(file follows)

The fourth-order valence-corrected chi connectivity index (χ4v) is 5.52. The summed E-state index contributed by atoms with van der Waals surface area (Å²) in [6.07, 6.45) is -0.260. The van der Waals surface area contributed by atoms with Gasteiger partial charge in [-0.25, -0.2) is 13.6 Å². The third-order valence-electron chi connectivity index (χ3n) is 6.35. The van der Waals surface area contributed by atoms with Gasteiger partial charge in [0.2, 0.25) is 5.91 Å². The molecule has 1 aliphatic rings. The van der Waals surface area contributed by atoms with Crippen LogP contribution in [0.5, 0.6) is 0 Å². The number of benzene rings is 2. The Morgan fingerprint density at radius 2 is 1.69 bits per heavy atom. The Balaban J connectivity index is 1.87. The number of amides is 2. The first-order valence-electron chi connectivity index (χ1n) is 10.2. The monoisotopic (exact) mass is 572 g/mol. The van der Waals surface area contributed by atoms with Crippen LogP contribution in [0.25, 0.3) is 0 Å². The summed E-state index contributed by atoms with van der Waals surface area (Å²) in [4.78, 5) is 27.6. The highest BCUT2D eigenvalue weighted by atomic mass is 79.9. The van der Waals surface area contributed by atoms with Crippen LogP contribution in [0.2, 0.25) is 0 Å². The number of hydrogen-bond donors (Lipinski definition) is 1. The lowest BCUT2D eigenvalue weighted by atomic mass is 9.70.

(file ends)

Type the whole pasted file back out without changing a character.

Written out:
The fourth-order valence-corrected chi connectivity index (χ4v) is 5.52. The summed E-state index contributed by atoms with van der Waals surface area (Å²) in [6.07, 6.45) is -0.260. The van der Waals surface area contributed by atoms with Gasteiger partial charge in [-0.25, -0.2) is 13.6 Å². The third-order valence-electron chi connectivity index (χ3n) is 6.35. The van der Waals surface area contributed by atoms with Gasteiger partial charge in [0.2, 0.25) is 5.91 Å². The molecule has 1 aliphatic rings. The van der Waals surface area contributed by atoms with Crippen LogP contribution in [0.5, 0.6) is 0 Å². The number of benzene rings is 2. The Morgan fingerprint density at radius 2 is 1.69 bits per heavy atom. The Balaban J connectivity index is 1.87. The number of amides is 2. The first-order valence-electron chi connectivity index (χ1n) is 10.2. The monoisotopic (exact) mass is 572 g/mol. The van der Waals surface area contributed by atoms with Crippen LogP contribution in [0.25, 0.3) is 0 Å². The summed E-state index contributed by atoms with van der Waals surface area (Å²) in [4.78, 5) is 27.6. The highest BCUT2D eigenvalue weighted by atomic mass is 79.9. The van der Waals surface area contributed by atoms with Crippen LogP contribution in [0.2, 0.25) is 0 Å². The number of hydrogen-bond donors (Lipinski definition) is 1. The lowest BCUT2D eigenvalue weighted by atomic mass is 9.70.